Objectives: Liver transplant is an established curative therapy for children with chronic end-stage liver disease or acute liver failure. In this study, we aimed to evaluate pediatric liver transplant in terms of outcomes, complications, and long-term follow-up results.
Materials and Methods: Pediatric patients who had liver transplant in our institution were included. We retrospectively evaluated demographic features including body weight, Child-Pugh score, etiology of liver disease, graft source, perioperative outcomes, perioperative complications, postoperative complications, and long-term results. Outcomes of treatment of complications and revision transplant were evaluated.
Results: Between September 2001 and December 2013, there were 188 pediatric liver transplants performed in our institution. Most grafts (90.9%) were obtained from living-related donors. There were 13 patients (6.9%) who had an intervention because of a hemorrhage postoperatively. Biliary leakage was observed in 33 patients (17.5%) and biliary stricture during follow-up was observed in 32 patients (17%). Thrombosis rates in the hepatic artery and portal vein were 12.3% and 0.5%. Revision transplant was performed in 11 patients (5.8%); reason for revision transplant was rejection in 50% patients. The remaining children were alive with good graft functioning after treatment of complications and revision transplant. The overall 5- and 10-year survival rates were 82.3% and 78.9%.
Conclusions: The overall outcomes of pediatric liver transplant at our center are very promising. With improved care of younger children and the combined efforts of the parents and medical team, the number of the children receiving transplants will increase in the future.
Key words : Children, End-stage liver failure, Treatment
Liver transplant is a well-established treatment for children with chronic end-stage liver disease or acute liver failure. During the past 2 decades, advances in surgical techniques, preservation technology, immunosuppressive therapies, and infection monitoring and treatment have improved patient and graft survival.1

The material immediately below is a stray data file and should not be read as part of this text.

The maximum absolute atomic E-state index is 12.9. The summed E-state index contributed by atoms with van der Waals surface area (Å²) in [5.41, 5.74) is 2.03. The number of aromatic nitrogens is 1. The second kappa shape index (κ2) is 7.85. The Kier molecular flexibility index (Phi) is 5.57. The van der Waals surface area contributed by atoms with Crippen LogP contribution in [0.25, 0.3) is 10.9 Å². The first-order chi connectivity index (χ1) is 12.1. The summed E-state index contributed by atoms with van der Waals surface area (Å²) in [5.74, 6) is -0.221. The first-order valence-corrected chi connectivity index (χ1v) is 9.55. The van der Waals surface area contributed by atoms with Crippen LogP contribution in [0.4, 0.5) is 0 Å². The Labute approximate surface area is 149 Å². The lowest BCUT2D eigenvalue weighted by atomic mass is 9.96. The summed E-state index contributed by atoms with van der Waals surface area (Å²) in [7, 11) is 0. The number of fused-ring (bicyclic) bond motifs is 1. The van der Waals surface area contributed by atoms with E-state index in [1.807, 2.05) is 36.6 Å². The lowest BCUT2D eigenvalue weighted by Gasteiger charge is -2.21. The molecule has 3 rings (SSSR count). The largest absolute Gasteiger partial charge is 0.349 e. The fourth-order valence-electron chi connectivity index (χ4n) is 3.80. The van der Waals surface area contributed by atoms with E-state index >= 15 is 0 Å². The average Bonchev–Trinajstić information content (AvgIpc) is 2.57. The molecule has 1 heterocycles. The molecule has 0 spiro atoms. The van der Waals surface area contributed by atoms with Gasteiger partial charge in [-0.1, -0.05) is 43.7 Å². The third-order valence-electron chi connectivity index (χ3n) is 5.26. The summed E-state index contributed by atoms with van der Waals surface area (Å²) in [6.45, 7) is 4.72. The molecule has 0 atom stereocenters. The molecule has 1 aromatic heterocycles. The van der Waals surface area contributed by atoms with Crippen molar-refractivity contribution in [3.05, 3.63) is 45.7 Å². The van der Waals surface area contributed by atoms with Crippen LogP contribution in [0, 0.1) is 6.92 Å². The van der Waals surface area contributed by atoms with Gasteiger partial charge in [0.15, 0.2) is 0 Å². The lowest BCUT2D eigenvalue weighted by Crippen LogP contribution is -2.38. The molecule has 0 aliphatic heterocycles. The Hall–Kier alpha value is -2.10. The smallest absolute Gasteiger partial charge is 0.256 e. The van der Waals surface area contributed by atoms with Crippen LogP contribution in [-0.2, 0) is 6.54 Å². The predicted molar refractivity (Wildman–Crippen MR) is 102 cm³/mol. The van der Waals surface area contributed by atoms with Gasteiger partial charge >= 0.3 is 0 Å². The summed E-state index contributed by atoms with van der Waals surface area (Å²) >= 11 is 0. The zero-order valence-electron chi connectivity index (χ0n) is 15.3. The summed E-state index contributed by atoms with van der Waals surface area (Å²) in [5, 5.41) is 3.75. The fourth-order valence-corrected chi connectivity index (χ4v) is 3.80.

Insufficient deceased-donor pool is the main problem around the world. Experience and technical improvements in living-donor surgery have led to the increase of pediatric liver transplant with excellent patient and graft survival. These techniques have expanded the potential donor pool and decreased waiting list mortality.2
Successful pediatric liver transplant reports have been published globally. A correlate of this success is that long-term complications are becoming more apparent because patient survival is reaching > 20 years. The outcomes differ slightly from those reported from other areas in the world, but the general themes are similar. A review of long-term outcomes was included in the recently published American Association for the Study of Liver Diseases guidelines for treatment.3
The aim of this preliminary study was to evaluate 1 of the largest cohorts of pediatric patients who have undergone liver transplant at a single center in Turkey.
Materials and Methods
We analyzed data for all pediatric recipients who underwent liver transplant between September 2001 and December 2013. The study patients were followed before living-donor liver transplant and annually after transplant. The donor data obtained from the center’s database included relationship to the recipient and graft type. The following recipient data were collected: demographic features including body weight, Child-Pugh score, etiology of liver disease, blood type, perioperative patient condition, immunosuppression protocol, postoperative complications, cause of death, and outcome at last follow-up (survival or death). Outcomes of treatment of complications and revision transplant were evaluated. During the study period, 377 liver transplants were performed in our center with 1-year minimum follow-up. The 188 transplants that involved children aged < 18 years (50.13%) were enrolled in the present study. All recipients had ABO-compatible grafts. The study was approved by the Ethical Review Committee of the Institute. All of the protocols conformed to the ethical guidelines of the 1975 Helsinki Declaration. Written informed consent was obtained from all subjects.